How many webservice permutations can there be? Do people even use mashups once the initial wow-factor rubs off? Does Ning's potential developer audience simply realize that the way to independence for a service is to control its own database, and rightly avoid the padded play area?
Two related posts on algorithms and infrastructure:
To be sure, Google's road map of evolving search services is being guided by algorithmic strategies that are foreign to the creative likes of publishing, filmmaking, television production, marketing and advertising. But a willingness to embrace the new math and science of connecting with and selling to consumers and advertisers will make artistic media's leap onto the digital broadband fast track quicker and more profitable.
This is the same point that I made with a client company last week in Florida. It's not enough to be a content company anymore, because it isn't the content that makes money in the old media world -- it's the infrastructure that produces the bundle within which the content is delivered. And that infrastructure is basically irrelevant now.
I don't want to zeldman all over this, but I've been under the impression that actual makers of films, music, articles, and stories are already on top of this shift towards unbundly creative works and basic economics of attention. The great misfortune of the content cartels is that they're still thinking in terms of "delivering" "content" to "consumers". It's a very mass-production way of looking at the world, and it's really poorly adapted to the internet.
Heaton is right that it will be necessary to understand the customs and tendencies of unbundled media to operate in that world, but he's wrong to use the word algorithm. An algorithm is bounded, defined, predictable and reproducible. Unbundled media is anything but - who could have foreseen the success of Crazy Frog (thanks Rael) or developed the pop-hit formula for Lazy Sunday? This stuff comes out of nowhere, and reaches furthest when detached from its source and reinterpreted.
From an earlier chat...
- me: sweet 404
- mf: people are so testy
- me: ?
- mf: the name of his site makes me wish i were gay
- me: "dive into mark" "don't mind if I do"
- mf: i'm sure you don't remember "heavy into jeff"
- me: I remember Kevin Nealon's hilarious review of it on SNL's Weekend Update
- me: maybe pilgrim should s/dive into/heavy into/g
- mf: yes!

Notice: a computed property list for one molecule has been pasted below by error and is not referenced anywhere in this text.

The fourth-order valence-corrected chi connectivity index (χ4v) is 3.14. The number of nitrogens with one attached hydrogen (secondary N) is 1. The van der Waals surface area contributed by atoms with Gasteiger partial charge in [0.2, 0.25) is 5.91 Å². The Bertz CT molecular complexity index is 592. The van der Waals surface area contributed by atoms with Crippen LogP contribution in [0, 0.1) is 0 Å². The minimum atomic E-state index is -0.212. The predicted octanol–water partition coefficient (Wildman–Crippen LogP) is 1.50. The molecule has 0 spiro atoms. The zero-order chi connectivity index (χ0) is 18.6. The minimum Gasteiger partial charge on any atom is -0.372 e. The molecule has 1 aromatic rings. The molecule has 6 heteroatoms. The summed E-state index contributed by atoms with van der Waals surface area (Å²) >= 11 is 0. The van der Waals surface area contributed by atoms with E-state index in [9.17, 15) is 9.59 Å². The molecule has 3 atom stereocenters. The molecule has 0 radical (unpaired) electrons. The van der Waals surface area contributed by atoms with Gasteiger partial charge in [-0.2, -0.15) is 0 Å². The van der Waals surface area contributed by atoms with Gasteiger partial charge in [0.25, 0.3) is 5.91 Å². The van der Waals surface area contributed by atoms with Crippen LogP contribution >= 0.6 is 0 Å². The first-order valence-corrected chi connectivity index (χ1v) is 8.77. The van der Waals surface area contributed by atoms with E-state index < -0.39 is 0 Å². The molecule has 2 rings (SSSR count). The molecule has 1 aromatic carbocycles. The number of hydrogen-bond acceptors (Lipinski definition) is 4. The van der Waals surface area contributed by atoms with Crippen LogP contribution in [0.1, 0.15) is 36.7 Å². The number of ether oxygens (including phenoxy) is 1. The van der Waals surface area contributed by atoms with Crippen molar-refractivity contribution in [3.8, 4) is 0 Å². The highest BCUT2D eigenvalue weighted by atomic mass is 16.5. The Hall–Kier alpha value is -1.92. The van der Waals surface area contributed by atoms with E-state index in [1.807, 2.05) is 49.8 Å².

- me: "Heavy Into Python"
- mf: noone else does!
- me: "Heavy Into Greasemonkey"
Joshua believes that information visualization is a trend to watch in 2006. I'm not sure it's a trend, so much as continued growth process. After all, information visualization was also one of Tim O'Reilly's trends to watch in 2005, and we didn't see any tectonic shifts in the area this year.
I think Information Visualization is similar to the recently funny-popular Bill Gates computer speech predictions. The wave keeps threatening to break, but never seems to quite gather the necessary momentum. Meanwhile, designers continue to do interesting work in the trenches, interfaces slowly grow new visual displays of information, and software users keep raising their expectations of charts, graphs and UI's. I think this is one trend that's never going to feel "huge" (in the way that one of Tim's other trendspottings, Ruby On Rails, did), even while continuing to expand dramatically.
My personal prediction for infoviz in 2006 is that there will be a shift from Tufte-style static information displays to live ones, that show data in flux or afford manipulation. Developments like AP's Measure Map date widget or open-source libraries for generating well-understood display styles will drive this change by helping non-designers get in on the action. It will be some time (2-3 years) before a designer or researcher blesses this shift with a book on dynamic information visualization that rivals Tufte's in elegance and reach.
Memories of fourth grade visits to the Apple II computer lab at Worthington Hooker Elementary are flooding back:
Reblogging is nothing more than fast blogging, so it's no coincidence that making your content friendlier for rebloggers has the pleasant side effect of making the user experience more pleasant for all of your readers. These observations come from the time I've spent on the Eyebeam reblog and designing and developing a new reblog (or 3) that should launch soon. The reblog tool is basically a newsreader in a browsers that's bound closely with your blogging platform. The output looks as much like a feed reader as it does a "regular" blog. The spirit of blogging is to blur the lines between reading and writing, and reblog is a tool which makes that blurring even more profound.
David Jacobs, Tips for Reblogging
Textmessage.cc ("free text messaging service") seems like a cool idea, but has three fatal flaws:
- "Please choose the receivers cell phone service provider". My phone never asks me to do this when I'm sending SMS from my handset, why should I do it here? I don't even know what providers many of my friends use, nor should I have to.
- Received messages contain "textmessage.cc" signature. Not really a fatal flaw, but still mildly annoying.
I still haven't found a reliable way to send SMS from my computer without knowing provider gateway e-mail addresses in advance, and these seems to periodically change for some providers.